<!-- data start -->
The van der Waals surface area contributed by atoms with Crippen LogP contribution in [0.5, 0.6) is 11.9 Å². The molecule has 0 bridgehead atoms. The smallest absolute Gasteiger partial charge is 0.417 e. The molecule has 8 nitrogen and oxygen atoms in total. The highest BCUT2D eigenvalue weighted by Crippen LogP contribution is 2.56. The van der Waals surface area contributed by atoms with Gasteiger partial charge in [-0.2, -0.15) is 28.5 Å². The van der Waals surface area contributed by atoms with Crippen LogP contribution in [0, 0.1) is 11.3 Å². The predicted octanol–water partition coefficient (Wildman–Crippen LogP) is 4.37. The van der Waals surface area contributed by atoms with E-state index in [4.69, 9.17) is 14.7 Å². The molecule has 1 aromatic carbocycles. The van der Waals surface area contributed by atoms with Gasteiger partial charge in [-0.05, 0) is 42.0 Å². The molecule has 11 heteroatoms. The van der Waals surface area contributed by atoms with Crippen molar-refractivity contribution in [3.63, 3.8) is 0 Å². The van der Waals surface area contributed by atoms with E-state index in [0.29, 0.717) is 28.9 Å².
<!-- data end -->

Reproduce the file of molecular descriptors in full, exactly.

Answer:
The van der Waals surface area contributed by atoms with Crippen LogP contribution in [0.5, 0.6) is 11.9 Å². The molecule has 0 bridgehead atoms. The smallest absolute Gasteiger partial charge is 0.417 e. The molecule has 8 nitrogen and oxygen atoms in total. The highest BCUT2D eigenvalue weighted by Crippen LogP contribution is 2.56. The van der Waals surface area contributed by atoms with Gasteiger partial charge in [-0.2, -0.15) is 28.5 Å². The van der Waals surface area contributed by atoms with Crippen LogP contribution in [0, 0.1) is 11.3 Å². The predicted octanol–water partition coefficient (Wildman–Crippen LogP) is 4.37. The van der Waals surface area contributed by atoms with E-state index in [4.69, 9.17) is 14.7 Å². The molecule has 1 aromatic carbocycles. The van der Waals surface area contributed by atoms with Gasteiger partial charge in [-0.05, 0) is 42.0 Å². The molecule has 11 heteroatoms. The van der Waals surface area contributed by atoms with Crippen molar-refractivity contribution in [3.63, 3.8) is 0 Å². The van der Waals surface area contributed by atoms with E-state index in [0.29, 0.717) is 28.9 Å².